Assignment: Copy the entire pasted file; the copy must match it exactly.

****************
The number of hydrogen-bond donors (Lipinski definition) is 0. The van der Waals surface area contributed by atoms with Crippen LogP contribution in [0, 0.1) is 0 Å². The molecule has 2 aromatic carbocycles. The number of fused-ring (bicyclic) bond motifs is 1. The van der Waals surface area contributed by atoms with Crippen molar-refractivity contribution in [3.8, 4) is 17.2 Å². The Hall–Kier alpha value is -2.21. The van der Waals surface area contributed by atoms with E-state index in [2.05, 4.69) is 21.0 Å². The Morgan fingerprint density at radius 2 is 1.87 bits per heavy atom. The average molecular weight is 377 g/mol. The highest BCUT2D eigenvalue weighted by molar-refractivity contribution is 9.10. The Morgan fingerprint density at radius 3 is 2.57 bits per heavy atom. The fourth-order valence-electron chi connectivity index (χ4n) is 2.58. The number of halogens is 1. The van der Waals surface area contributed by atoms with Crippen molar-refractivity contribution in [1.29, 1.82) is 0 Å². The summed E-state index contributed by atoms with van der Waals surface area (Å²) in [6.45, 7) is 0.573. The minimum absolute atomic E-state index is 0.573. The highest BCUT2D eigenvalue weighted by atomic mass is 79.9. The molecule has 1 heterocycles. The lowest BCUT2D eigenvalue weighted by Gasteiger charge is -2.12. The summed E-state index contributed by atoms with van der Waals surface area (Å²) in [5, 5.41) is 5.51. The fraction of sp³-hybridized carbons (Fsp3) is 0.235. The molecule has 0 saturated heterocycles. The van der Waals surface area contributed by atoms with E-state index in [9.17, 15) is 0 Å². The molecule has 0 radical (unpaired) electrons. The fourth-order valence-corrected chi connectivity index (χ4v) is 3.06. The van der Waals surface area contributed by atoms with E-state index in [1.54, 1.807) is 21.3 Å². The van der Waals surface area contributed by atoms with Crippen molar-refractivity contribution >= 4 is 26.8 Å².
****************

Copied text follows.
The number of hydrogen-bond donors (Lipinski definition) is 0. The van der Waals surface area contributed by atoms with Crippen LogP contribution in [0, 0.1) is 0 Å². The molecule has 2 aromatic carbocycles. The number of fused-ring (bicyclic) bond motifs is 1. The van der Waals surface area contributed by atoms with Crippen molar-refractivity contribution in [3.8, 4) is 17.2 Å². The Hall–Kier alpha value is -2.21. The van der Waals surface area contributed by atoms with E-state index in [2.05, 4.69) is 21.0 Å². The Morgan fingerprint density at radius 2 is 1.87 bits per heavy atom. The average molecular weight is 377 g/mol. The highest BCUT2D eigenvalue weighted by molar-refractivity contribution is 9.10. The Morgan fingerprint density at radius 3 is 2.57 bits per heavy atom. The fourth-order valence-electron chi connectivity index (χ4n) is 2.58. The number of halogens is 1. The van der Waals surface area contributed by atoms with Crippen molar-refractivity contribution in [1.29, 1.82) is 0 Å². The summed E-state index contributed by atoms with van der Waals surface area (Å²) in [6.45, 7) is 0.573. The minimum absolute atomic E-state index is 0.573. The highest BCUT2D eigenvalue weighted by atomic mass is 79.9. The molecule has 1 heterocycles. The lowest BCUT2D eigenvalue weighted by Gasteiger charge is -2.12. The summed E-state index contributed by atoms with van der Waals surface area (Å²) in [5, 5.41) is 5.51. The fraction of sp³-hybridized carbons (Fsp3) is 0.235. The molecule has 0 saturated heterocycles. The van der Waals surface area contributed by atoms with E-state index in [9.17, 15) is 0 Å². The molecule has 0 radical (unpaired) electrons. The fourth-order valence-corrected chi connectivity index (χ4v) is 3.06. The van der Waals surface area contributed by atoms with E-state index in [1.54, 1.807) is 21.3 Å². The van der Waals surface area contributed by atoms with Crippen molar-refractivity contribution >= 4 is 26.8 Å².